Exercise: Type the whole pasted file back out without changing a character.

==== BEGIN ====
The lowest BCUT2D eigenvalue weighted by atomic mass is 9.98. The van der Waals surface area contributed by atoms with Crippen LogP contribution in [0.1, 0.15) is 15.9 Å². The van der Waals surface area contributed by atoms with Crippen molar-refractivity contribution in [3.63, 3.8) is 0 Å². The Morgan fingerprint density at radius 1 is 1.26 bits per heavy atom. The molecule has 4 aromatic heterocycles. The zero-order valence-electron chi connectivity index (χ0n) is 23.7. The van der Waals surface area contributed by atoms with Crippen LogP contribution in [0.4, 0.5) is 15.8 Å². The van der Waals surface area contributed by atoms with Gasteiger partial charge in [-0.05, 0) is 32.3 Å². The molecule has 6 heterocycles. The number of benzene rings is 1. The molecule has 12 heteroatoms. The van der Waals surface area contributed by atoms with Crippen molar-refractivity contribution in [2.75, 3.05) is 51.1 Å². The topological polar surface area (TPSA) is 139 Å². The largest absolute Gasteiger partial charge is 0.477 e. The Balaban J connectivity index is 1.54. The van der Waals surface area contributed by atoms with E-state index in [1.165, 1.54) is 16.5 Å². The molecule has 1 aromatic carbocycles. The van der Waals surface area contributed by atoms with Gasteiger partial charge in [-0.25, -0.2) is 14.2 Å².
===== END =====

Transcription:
The lowest BCUT2D eigenvalue weighted by atomic mass is 9.98. The van der Waals surface area contributed by atoms with Crippen LogP contribution in [0.1, 0.15) is 15.9 Å². The van der Waals surface area contributed by atoms with Crippen molar-refractivity contribution in [3.63, 3.8) is 0 Å². The Morgan fingerprint density at radius 1 is 1.26 bits per heavy atom. The molecule has 4 aromatic heterocycles. The zero-order valence-electron chi connectivity index (χ0n) is 23.7. The van der Waals surface area contributed by atoms with Crippen LogP contribution in [0.4, 0.5) is 15.8 Å². The van der Waals surface area contributed by atoms with Gasteiger partial charge in [-0.05, 0) is 32.3 Å². The molecule has 6 heterocycles. The number of benzene rings is 1. The molecule has 12 heteroatoms. The van der Waals surface area contributed by atoms with Crippen molar-refractivity contribution in [2.75, 3.05) is 51.1 Å². The topological polar surface area (TPSA) is 139 Å². The largest absolute Gasteiger partial charge is 0.477 e. The Balaban J connectivity index is 1.54. The van der Waals surface area contributed by atoms with E-state index in [1.165, 1.54) is 16.5 Å². The molecule has 1 aromatic carbocycles. The van der Waals surface area contributed by atoms with Gasteiger partial charge in [-0.25, -0.2) is 14.2 Å².